Prison holiday practice disputed

Advocates say rules violate federal law

October 02, 2006|By Liz F. Kay | Liz F. Kay,Sun reporter

Yom Kippur is the holiest day of the Jewish year, but some of Maryland's Jewish inmates might not be permitted to observe the holiday today.

State corrections policy guarantees the observance of one religious holy day for prisoners. Although many institutions permit two, that practice forces Jewish inmates to choose among Yom Kippur and the religion's other significant holidays.

Corrections officials say that consenting to at least one religious observance is the fairest way to respond to a diverse prison population.

"We have authorized 29 religions. That's a lot of holy days," said Nancy Williams, director of religious services for Maryland's prison system.

But advocates for the religious needs of inmates say that the policy violates federal law by requiring inmates to work on holy days and prohibiting them from practicing other rituals.

"An inmate doesn't leave his religious rights at the jailhouse door. It's not part of the punishment," said Bob Moore, legal affairs director for the Aleph Institute, which promotes minority religious rights in prisons and the military.

For support, Moore points to the federal Religious Land Use and Institutionalized Persons Act of 2000, which prohibits governments from imposing a substantial burden on the religious practice of people in prison.

Under the federal law, corrections officials would have to name a "compelling interest" - such as security - to prohibit a religious practice. However, limited staffing is not a justification. The law states that "it may require a government to incur expenses in its own operations to avoid imposing a substantial burden on religious exercise."

Maryland Division of Correction spokeswoman Maj. Priscilla Doggett said last week that the department is looking into the matter. "We understand the concerns of the institute, and we will definitely research the matter and review our policies," she said.

The state has about 23,000 inmates in custody, Doggett said. Not all declare a religious affiliation, but of those who do, nearly half are Protestant Christian and nearly a quarter are Muslim, said Williams, the director of religious services. In addition, 5 percent are Catholic, 1.6 percent are Native American and 0.9 percent are Jewish.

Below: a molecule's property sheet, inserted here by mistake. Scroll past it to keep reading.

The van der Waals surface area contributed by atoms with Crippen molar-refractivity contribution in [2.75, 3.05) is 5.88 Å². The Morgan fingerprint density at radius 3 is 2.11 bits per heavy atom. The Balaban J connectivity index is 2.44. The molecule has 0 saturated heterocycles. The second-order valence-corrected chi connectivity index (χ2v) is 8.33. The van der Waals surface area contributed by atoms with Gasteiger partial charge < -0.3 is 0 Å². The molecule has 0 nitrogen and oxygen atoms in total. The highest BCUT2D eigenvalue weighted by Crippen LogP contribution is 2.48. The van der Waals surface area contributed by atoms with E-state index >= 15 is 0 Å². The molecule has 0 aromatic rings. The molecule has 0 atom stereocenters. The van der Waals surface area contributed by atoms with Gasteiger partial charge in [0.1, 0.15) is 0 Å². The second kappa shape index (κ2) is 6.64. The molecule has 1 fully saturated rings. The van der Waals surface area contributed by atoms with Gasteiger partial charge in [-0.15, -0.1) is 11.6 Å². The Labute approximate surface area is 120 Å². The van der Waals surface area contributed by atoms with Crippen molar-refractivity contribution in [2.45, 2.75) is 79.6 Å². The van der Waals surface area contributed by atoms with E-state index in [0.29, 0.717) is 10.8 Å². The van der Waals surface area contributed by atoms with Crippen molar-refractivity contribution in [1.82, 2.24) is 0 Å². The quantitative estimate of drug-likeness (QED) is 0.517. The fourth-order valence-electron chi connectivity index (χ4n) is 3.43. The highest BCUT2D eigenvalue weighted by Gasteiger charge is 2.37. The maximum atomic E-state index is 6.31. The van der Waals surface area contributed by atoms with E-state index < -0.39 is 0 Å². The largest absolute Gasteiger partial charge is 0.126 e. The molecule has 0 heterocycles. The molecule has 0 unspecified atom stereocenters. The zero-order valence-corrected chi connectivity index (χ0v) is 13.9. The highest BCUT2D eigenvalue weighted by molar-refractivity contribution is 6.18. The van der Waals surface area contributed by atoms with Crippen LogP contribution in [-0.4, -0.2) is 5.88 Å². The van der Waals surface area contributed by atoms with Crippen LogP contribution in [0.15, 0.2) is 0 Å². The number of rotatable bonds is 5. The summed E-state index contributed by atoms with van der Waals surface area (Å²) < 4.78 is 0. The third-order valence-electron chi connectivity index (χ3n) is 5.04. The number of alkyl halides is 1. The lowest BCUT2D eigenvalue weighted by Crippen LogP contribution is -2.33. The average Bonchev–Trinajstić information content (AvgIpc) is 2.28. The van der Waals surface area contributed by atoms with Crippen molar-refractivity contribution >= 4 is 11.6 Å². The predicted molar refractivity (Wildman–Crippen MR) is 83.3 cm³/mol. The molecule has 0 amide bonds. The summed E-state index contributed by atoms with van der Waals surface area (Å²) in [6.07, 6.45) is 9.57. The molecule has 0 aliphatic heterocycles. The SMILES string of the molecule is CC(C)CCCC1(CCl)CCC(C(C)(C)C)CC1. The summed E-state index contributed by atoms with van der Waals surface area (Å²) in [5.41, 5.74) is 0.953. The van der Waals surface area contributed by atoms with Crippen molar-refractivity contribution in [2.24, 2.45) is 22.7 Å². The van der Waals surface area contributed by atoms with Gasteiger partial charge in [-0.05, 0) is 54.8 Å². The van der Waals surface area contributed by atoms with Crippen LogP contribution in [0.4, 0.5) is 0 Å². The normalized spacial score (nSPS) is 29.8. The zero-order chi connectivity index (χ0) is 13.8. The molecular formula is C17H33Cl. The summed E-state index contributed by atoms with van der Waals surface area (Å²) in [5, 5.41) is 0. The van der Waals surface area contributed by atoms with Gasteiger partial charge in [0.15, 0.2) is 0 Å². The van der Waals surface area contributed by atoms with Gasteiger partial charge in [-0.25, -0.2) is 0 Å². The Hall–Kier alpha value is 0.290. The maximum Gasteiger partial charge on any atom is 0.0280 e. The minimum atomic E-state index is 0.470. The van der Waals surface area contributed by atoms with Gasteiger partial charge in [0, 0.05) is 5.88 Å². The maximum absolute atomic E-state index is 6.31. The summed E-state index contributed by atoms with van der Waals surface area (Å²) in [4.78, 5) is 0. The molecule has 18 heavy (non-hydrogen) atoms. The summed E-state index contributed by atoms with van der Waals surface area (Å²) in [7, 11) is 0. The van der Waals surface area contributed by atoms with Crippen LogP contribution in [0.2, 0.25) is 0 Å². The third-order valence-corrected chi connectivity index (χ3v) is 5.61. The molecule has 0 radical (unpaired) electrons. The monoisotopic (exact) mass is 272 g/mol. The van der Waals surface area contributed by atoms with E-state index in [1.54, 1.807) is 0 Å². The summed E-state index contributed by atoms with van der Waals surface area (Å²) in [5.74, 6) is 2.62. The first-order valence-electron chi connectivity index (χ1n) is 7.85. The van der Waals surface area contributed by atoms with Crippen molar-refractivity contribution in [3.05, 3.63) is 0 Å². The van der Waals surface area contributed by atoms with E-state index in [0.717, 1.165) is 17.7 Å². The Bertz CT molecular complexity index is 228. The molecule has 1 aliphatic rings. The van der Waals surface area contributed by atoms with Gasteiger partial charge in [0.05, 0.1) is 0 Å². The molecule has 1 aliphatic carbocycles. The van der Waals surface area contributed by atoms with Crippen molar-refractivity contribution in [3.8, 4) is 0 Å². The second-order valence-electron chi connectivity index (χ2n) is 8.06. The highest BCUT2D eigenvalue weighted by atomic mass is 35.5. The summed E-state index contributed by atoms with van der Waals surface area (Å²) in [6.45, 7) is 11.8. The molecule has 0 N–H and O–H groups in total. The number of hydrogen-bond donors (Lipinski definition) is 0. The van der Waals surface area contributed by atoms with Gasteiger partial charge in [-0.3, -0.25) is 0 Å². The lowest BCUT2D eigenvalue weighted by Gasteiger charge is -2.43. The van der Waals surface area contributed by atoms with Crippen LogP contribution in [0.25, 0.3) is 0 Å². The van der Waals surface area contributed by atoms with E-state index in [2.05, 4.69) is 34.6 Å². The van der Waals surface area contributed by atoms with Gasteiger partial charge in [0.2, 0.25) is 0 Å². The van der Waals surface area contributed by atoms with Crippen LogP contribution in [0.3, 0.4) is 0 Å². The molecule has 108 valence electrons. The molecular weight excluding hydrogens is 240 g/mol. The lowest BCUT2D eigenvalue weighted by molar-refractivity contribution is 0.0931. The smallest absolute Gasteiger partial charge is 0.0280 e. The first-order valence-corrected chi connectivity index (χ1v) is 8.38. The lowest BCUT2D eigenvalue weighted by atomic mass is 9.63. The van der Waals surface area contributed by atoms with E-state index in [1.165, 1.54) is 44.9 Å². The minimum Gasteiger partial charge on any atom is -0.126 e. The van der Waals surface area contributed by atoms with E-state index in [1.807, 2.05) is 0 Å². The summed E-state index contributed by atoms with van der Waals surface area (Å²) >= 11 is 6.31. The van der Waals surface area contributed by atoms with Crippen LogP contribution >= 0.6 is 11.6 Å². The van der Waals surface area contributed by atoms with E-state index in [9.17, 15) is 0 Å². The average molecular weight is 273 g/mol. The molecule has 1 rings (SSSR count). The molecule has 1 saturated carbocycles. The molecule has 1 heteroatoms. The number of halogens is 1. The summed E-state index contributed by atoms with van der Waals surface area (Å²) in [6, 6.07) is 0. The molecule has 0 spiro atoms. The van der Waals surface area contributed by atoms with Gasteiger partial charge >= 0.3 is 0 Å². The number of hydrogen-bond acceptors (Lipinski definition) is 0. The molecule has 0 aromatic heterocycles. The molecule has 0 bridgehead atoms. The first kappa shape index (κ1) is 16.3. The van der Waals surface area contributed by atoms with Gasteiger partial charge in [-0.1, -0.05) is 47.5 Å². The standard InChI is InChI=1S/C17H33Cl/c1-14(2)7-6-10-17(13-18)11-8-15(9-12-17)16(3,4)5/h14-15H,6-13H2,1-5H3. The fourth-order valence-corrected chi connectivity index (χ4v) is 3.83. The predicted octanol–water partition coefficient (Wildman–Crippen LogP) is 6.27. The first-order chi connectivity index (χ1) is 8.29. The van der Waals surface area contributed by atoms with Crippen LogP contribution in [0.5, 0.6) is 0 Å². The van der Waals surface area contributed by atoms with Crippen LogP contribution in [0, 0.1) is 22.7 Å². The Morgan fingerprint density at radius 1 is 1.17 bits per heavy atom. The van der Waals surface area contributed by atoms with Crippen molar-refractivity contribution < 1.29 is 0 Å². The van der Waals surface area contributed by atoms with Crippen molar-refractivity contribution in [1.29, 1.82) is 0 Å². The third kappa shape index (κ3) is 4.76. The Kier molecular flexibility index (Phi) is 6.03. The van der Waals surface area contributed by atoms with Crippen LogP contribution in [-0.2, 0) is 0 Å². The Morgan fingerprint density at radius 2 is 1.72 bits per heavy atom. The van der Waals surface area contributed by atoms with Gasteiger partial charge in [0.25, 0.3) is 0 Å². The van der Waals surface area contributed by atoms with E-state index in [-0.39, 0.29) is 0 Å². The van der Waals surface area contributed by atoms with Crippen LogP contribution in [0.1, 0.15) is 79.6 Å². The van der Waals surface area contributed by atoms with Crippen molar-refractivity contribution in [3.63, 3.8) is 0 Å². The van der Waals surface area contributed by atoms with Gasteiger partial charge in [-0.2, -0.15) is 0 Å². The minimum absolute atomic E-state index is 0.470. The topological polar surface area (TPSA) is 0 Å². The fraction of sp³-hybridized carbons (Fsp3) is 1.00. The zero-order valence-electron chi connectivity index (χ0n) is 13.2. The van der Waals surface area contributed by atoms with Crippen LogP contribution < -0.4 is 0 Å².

Members of all religions can gather twice weekly - once for prayer, worship or ritual, and once for study, Williams said. Each denomination or sect in an institution chooses its days for religious observances, and a representative discusses it with the chaplain.

"The basis for that has been the need to treat religious groups equitably, and the perception that to any degree that you don't provide inmates the same number of something, we receive allegations that we're favoring one group or we're discriminating against another group," Williams said.

Critics say the rationale is flawed. "This idea that the only way they can accommodate everybody is by limiting everybody is ... simply not in tune with current federal law," Moore said.

"You can't be uniform - religions are not the same," said Barbara A. McGraw, a professor at St. Mary's College of California who researches religion and public life. She says that in a pluralistic society, parity and equity should be the guiding forces.

Typically, correctional staff treat guidelines such as Maryland's policy as limits, said Gary Friedman, the communications director of the American Correctional Chaplains Association.

"Unfortunately, what happens is the minimum becomes the maximum in everything," the chaplain said.

Maryland's policy has been in place since 1992, although the practice existed before then. Guidelines were developed based on what wardens were already doing, Williams said.

"Most of them were able to manage two [holy days]. A couple said, `We couldn't possibly manage two,'" Williams said. "We set a minimum of one and encourage two."

Williams, who has been in her position for 25 years, said she has heard few concerns about the policy.

But Rabbi Menachem Katz, Aleph's director of prison and military services, said he's heard complaints for about six years.

The bare minimum observance of Yom Kippur, or the Day of Atonement, would require followers to not work and to pray privately. Jews also abstain from food and drink for 24 hours - from sundown yesterday to sundown today, so prisoners must be able to break the fast after dark.

Given the chance to pick only two holidays, Jewish prisoners are not likely to elect to celebrate Yom Kippur, Katz said. "There's no group of Jewish inmates that's going to pick Yom Kippur because they're going to pick the ones with food," Katz said.

"By not taking the day off, he'd be desecrating the holiday," Katz said.

The state corrections department's list of Jewish holy days states that observant Jews abstain from work on six of seven holy days. Observances of two Muslim holy days, Eid al-Fitr and Eid al-Adha, also call for abstention from work.

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